Baldini: Tu repertorio ha sido muy vasto. Has tocado obras de todos los períodos, tanto en el ámbito orquestal como en el repertorio solístico y de cámara. Cómo le explicarías a alguien que no conoce (o que cree que no gusta de) este repertorio la relevancia y la importancia que tiene tocar este enigmático concierto de CPE Bach, habiendo tocado piezas de Robert Dick, Dutilleux, Mozart y tantos otros?

Barile: J. S. Bach ha sido y es ruta en mi vida. Así como Esquilo refirió que toda su obra la había realizado con “migajas del banquete homérico”, podría decirse de algún modo que las obras de los hijos de Juan Sebastián han sido creadas bajo su influencia directa e indirecta de su padre. Se frecuenta poco el nombre de Bach en la Filarmónica y es cierto que en mi caso luego de haber sugerido u ofrecido tocar obras de Mauricio Kagel, Penderecki , Dick, Nielsen, Ibert, Khachaturian, Messiaen, es hermoso y enriquecedor para los oyentes de este concierto escuchar que los pasajes de virtuosismo (que los hay y muchos!) en este concierto luzcan con esta estética armónica y melódica.

Pero además te diré que me he encontrado en mi vida con gran cantidad de público nacional así como en el extranjero que está hambriento de escuchar más asiduamente en las armonías del periodo clásico. Quizás sea una estética más trabajosa y puntillosa, lo se… No se puede sofisticar o “mentir” virtuosismo con los autores refinados del periodo clásico. En tanto que lucir desmañado pero con visos de “apasionamiento” en la ejecución de otros autores y periodos puede pasar más desapercibido. Quizás sea por ello que no se escuche de modo más frecuente a los clásicos? No lo sé…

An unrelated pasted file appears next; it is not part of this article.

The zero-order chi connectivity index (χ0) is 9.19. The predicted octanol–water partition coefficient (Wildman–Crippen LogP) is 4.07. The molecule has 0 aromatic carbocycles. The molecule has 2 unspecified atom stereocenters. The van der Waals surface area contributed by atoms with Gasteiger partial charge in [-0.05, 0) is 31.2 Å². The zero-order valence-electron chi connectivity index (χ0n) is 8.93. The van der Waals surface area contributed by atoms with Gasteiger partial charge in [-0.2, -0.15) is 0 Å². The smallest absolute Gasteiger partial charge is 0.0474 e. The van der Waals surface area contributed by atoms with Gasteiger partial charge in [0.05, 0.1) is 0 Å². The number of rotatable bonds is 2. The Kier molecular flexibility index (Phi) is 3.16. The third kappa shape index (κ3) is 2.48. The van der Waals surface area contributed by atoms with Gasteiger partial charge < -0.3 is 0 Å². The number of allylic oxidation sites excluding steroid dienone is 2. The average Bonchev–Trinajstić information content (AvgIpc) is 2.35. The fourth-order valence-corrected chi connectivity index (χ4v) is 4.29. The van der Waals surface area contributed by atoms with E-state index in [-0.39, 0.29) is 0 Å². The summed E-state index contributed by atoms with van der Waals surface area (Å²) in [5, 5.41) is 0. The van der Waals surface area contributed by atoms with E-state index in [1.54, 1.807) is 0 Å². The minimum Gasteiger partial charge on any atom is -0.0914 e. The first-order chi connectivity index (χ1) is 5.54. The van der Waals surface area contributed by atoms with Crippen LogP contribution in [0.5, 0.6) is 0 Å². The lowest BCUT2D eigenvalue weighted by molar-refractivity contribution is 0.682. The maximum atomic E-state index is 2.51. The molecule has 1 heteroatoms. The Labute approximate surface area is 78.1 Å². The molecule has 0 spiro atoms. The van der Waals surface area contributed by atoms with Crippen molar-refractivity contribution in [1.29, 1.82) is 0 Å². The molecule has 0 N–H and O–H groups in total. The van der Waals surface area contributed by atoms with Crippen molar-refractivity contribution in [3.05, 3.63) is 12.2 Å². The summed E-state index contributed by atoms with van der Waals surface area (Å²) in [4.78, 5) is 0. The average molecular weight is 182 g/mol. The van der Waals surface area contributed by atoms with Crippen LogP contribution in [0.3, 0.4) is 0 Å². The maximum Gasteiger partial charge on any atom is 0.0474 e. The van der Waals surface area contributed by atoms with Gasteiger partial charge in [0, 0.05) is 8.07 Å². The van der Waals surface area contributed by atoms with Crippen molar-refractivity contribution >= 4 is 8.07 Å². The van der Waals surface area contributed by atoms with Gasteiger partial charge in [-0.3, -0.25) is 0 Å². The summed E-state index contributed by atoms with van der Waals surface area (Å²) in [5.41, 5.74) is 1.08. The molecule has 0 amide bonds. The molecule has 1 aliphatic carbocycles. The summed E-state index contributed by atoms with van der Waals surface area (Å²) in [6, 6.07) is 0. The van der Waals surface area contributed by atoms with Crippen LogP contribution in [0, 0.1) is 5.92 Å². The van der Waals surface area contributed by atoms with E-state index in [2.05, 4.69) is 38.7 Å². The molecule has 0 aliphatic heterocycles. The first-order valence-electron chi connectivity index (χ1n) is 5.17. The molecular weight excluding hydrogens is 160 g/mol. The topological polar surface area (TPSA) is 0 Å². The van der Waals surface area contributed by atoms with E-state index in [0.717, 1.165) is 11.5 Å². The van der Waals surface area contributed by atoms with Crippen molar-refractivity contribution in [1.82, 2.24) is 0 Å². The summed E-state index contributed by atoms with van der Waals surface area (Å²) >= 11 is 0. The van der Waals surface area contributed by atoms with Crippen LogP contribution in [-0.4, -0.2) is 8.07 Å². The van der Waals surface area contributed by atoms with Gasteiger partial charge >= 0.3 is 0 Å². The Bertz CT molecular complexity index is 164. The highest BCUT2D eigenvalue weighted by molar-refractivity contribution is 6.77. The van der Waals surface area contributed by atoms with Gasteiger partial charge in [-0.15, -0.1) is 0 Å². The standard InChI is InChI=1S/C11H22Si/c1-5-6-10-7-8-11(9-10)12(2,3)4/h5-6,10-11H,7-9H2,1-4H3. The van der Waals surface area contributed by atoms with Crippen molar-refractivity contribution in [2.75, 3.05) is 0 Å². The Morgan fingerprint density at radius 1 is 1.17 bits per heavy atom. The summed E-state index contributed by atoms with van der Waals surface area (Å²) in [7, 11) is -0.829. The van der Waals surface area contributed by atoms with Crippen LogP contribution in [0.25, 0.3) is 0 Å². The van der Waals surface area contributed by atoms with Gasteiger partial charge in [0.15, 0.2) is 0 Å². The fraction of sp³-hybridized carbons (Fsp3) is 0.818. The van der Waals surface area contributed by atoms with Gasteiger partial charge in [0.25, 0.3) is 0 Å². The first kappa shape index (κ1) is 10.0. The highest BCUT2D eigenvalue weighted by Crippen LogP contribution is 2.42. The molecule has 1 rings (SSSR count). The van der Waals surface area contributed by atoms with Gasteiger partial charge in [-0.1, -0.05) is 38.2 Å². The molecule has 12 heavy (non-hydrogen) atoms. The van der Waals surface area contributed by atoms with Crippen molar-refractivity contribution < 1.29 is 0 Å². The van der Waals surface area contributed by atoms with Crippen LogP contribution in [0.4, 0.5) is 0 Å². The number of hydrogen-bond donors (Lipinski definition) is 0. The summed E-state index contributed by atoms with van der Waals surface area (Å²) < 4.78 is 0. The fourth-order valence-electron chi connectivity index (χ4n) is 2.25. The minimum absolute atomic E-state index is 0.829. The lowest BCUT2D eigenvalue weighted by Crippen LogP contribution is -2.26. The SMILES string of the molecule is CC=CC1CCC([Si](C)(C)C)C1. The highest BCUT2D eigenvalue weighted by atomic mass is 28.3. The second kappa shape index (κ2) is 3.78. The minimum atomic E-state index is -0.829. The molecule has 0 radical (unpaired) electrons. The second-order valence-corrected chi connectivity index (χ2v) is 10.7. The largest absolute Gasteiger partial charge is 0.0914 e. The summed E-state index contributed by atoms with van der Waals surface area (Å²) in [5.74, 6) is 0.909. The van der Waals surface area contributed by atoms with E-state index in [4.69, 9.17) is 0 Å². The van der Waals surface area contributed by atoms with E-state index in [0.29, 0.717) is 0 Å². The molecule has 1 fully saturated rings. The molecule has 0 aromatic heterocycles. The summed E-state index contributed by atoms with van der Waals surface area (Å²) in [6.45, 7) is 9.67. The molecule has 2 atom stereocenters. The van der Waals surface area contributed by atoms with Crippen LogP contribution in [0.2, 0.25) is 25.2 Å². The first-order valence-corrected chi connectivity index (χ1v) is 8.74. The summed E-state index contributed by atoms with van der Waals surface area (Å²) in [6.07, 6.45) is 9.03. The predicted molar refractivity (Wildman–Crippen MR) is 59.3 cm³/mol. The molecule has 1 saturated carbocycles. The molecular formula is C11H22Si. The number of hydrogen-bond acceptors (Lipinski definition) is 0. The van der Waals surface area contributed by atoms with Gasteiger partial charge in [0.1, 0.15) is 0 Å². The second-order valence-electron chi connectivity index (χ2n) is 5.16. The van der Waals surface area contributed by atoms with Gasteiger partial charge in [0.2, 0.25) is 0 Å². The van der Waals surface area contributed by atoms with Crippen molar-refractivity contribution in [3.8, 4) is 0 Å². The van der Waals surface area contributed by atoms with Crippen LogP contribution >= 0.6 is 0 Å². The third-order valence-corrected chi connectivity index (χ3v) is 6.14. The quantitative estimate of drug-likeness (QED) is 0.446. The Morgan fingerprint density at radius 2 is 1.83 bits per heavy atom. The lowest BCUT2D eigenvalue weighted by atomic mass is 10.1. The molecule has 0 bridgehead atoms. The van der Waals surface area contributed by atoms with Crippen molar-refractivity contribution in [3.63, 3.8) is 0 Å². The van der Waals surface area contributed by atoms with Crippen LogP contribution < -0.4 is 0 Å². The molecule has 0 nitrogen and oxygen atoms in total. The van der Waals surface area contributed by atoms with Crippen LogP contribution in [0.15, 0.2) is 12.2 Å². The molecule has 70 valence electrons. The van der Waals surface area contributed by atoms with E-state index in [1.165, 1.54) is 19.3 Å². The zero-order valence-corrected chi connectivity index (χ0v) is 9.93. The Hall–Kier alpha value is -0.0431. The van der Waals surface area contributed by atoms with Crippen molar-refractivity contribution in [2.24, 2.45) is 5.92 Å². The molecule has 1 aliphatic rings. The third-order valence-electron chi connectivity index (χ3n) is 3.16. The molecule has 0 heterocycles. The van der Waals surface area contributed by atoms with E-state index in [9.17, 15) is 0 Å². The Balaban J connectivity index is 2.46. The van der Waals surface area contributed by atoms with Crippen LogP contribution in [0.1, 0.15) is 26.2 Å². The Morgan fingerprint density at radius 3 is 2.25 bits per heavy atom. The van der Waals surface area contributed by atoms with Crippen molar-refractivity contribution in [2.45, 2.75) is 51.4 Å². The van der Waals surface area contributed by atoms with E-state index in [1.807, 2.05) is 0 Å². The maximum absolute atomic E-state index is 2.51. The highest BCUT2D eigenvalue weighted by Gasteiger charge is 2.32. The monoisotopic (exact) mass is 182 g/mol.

Baldini: Cómo comenzó tu formación musical? Cómo fue tu infancia? Y cuáles fueron los pasos que te llevaron a ser eventualmente integrante, y luego el solista de flauta de la Orquesta Filarmónica de Buenos Aires?

Barile: Allá por mis once años, recuerdo que mi padre había comprado su nuevo auto y le había agregado un reproductor de lo que se llamaba entonces “magazines“ (el antecesor de la cassette). Uno de sus preferidas adquisiciones había sido comprar un magazine con música de Tango, más precisamente de Troilo-Fiorentino. Me fascinaba escuchar a Troilo acompañando el refinamiento de Fiorentino! Muy musical! Así comencé estudiando bandoneón en mi barrio de Lugano por unos pocos meses hasta que una tía hermana de mi madre y mi tío flautista al parecer lo estaban convenciendo a este de que me impartiera clases de flauta.